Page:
Not twenty minutes later, I look out to the pasture, and sure enough Eunice is in the front again. Grrr. I went out again and got Katie’s help immediately. We put her back in, and this time I looked more closely at the fence. On one end, dense mesquites had grown around the fence. Now, I had begun a war against the mesquites on the land beginning the previous year, but I had not yet chopped these down. I ducked under the thorny foliage, and Eunice’s secret was revealed. One of the old mesquites had a branch that had come down on top of the fence and pushed it down far enough that Eunice could wiggle her way into the space and hop over into the front pasture. Mystery solved.

So much wisdom packed into such a small book. Get it for cheap today!

Posted in Entertainment, Grapevines and Nature | Tagged | 2 Comments

A Year of Farm Flops

The farm truck breaks down on the way to east Texas

The farm truck breaks down on the way to east Texas

This has been a tough year for young Catholic farmers.

We have been friends for some time with the Ford family, founders of the New Catholic Land Movement. They and another family that we are friends with had been farming in Kansas and building momentum for the movement. This year, due to catastrophic weather and pests beyond anyone’s control, they have had to suspend their farming and find a different way to continue their dream.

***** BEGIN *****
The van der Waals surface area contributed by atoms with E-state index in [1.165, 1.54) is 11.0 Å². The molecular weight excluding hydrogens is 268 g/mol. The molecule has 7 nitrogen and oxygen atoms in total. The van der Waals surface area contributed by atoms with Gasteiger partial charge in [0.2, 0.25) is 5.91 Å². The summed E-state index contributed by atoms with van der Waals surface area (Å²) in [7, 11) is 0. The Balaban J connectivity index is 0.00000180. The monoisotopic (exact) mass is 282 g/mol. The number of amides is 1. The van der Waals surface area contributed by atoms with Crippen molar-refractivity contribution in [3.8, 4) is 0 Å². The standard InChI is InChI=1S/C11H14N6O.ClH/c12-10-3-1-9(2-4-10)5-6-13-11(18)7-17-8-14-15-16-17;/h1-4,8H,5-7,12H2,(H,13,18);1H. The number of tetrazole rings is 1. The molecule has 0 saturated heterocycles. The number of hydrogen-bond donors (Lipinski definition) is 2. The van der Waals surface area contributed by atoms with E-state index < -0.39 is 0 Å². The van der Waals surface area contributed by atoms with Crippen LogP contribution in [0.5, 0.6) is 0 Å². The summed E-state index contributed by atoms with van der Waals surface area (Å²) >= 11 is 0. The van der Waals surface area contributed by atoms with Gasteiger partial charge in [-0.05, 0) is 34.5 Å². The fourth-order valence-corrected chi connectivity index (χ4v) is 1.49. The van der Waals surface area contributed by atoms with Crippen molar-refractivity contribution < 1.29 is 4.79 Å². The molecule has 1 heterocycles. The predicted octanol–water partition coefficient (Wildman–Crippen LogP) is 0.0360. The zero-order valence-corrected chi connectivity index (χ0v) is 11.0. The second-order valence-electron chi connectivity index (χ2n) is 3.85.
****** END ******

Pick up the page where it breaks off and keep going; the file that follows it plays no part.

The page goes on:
Their farming story is quite different from ours. For one thing, they were making a living off the farm, something we never even attempted. Also, they were actually skilled farmers whereas we were bumbling neophytes. But the reality is that both of our dreams of farming and creating an incubator for other young Catholic farming families has hit a major setback this year.

Does this mean that the principles of agrarianism and distributism are wrong? No. It just means that they are hard to implement in our times. I remain convinced that the agrarian life is best, but I am also a pragmatist: country culture has been all but completely eradicated. Finding community, let alone Catholic community, in the country is exceedingly difficult. By living near many friends and our holy parish in the city, we now have a stronger community than we did in the country.

A bit of levity: a few days ago I saw my neighbor trying to chop down a tree with some little saws and electric limb trimmers. He was really going at it, and it took him quite a while. Nearby in the garage I had my Stihl FarmBoss chainsaw that could have done the job in 1.3 seconds. There are some benefits to having lived out in the country for a while.

I almost forgot! The book is coming out in just a few days. Pre-order it here. And sign up below for my email list to get that 30 minute phone call with yours truly. Friends will tell you that talking to me is nothing special. But don’t listen to them! It’s totally special.

Posted in Family Life, Grapevines and Nature, Masculine Spirituality | Tagged | 3 Comments